Air strikes target remaining Islamic State militants in Mosul
Air strikes, shelling and other heavy clashes have shaken a small sliver of western Mosul in renewed fighting, a day after the Iraqi government declared victory over Islamic State in the city.
In a sign that IS militants are still holding out in the shattered Old City, plumes of smoke rose as mortar shells landed near Iraqi troop positions and heavy gunfire rang out. Air strikes pounded the edge of the neighbourhood west of the Tigris River throughout Tuesday.
On Monday, Iraqi PM Haider al-Abadi declared "total victory" in Mosul, flanked by his senior military leadership at a small base in the city's west.
The militants overran the northern city in summer 2014, when the extremists seized territory across Iraq and Syria.
The campaign by Iraqi forces and the coalition to retake the city began in October 2016 and the operation has killed thousands of people, left whole neighbourhoods in ruins and displaced nearly 900,000 from their homes.
A statement late on Monday from IS said its fighters were still attacking Iraqi troops in the al-Maydan area of the Old City, purportedly killing and wounding many and seizing weapons and ammunition.
US Lt Gen Stephen Townsend said in a recorded video after Mr al-Abadi's declaration that the victory in Mosul did not eliminate IS from Iraq and "there's still a tough fight ahead".
Mr Townsend, the top US commander in Iraq, said the coalition will continue to support its Iraqi partners, and he urged Iraqis to unite and prevent a return of the conditions that allowed the rise of the extremists.
In Baghdad, Shiite politician Karim al-Nouri echoed those remarks, urging the government to review its policies in Sunni areas of Iraq to "avoid previous mistakes that led to the emergence" of IS.
The government needs to work on "removing fears of marginalisation and terrorism affiliation in Sunni areas", said Mr al-Nouri, a senior member of the Badr Organisation. He said he believes Iraqi forces should stay in Mosul until it is fully secure before handing control to local forces.
Politician Intisar al-Jabouri from Nineveh province, where Mosul is the capital, said uprooting IS's "extremism ideology" is the key to peace in Mosul, which reeled under the group's harsh rule for three years.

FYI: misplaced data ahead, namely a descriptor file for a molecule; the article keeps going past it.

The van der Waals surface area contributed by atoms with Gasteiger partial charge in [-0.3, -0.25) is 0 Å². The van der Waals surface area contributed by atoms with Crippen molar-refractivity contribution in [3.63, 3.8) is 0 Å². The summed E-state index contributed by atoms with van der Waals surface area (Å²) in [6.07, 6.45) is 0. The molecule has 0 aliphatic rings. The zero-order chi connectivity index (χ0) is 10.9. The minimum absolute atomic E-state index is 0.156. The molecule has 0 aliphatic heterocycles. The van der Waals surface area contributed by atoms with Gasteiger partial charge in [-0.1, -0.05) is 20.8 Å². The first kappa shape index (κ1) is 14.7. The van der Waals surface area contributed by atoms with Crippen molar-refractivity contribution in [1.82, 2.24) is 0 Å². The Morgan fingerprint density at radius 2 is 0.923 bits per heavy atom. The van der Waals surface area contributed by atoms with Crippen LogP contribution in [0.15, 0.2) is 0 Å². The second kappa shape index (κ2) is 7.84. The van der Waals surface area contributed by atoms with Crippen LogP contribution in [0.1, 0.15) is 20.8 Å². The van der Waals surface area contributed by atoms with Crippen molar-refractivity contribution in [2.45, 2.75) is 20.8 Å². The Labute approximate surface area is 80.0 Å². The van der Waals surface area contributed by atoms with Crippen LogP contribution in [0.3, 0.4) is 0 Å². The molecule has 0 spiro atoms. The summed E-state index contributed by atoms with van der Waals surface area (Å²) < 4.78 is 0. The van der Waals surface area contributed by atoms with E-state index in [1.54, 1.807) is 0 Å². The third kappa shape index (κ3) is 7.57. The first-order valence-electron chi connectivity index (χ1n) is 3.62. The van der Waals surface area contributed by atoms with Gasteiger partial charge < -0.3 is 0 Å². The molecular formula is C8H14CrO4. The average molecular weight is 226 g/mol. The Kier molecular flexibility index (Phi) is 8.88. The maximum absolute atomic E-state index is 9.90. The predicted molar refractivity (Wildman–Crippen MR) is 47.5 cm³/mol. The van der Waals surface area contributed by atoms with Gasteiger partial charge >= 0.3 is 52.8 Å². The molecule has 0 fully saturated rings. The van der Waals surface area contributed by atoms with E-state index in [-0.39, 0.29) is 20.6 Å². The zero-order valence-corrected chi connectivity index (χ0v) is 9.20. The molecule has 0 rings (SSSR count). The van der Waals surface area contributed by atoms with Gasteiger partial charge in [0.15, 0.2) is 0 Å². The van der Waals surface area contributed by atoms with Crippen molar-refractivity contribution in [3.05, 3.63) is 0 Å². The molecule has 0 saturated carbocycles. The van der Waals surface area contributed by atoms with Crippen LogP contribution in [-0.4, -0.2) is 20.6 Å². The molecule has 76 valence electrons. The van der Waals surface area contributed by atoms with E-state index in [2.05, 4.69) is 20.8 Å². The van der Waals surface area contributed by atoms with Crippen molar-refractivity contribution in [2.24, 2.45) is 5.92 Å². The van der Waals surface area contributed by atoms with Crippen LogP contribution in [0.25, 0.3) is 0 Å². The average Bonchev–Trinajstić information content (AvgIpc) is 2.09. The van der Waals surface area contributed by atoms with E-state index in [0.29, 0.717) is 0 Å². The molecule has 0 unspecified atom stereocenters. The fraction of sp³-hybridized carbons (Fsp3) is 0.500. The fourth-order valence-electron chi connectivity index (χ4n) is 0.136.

She urged Baghdad to invest in "good relations" between the residents and the security forces and take all "necessary measures to prevent terrorism groups from returning to Mosul".
Amnesty International, meanwhile, proclaimed the battle for Mosul to be a "civilian catastrophe", with more than 5,800 non-combatants killed in the western part of the city.
In its report, it alleged all sides in the conflict violated international law in the battle for the city. IS fighters carried out forced displacement and summary killings, as well as using civilians as human shields.
Iraqi forces and the coalition failed to protect civilians, the report added.
In all, 5,805 civilians may have been killed in the fight for western Mosul by coalition attacks, Amnesty said, citing data from Airwars, an organisation monitoring civilian deaths due to the coalition against IS in Iraq and Syria.
"The scale and gravity of the loss of civilian lives during the military operation to retake Mosul must immediately be publicly acknowledged at the highest levels of government in Iraq and states that are part of the US-led coalition," said Lynn Maalouf, the research director for the Middle East at Amnesty.
At a briefing on Tuesday in Washington, Mr Townsend rejected the allegation that international law was violated by the coalition.
"I reject any notion that coalition fires were in any way imprecise, unlawful or excessively targeted civilians," he said.
"I would challenge the people from Amnesty International or anyone else out there who makes these charges to first research their facts and make sure they're speaking from a position of authority."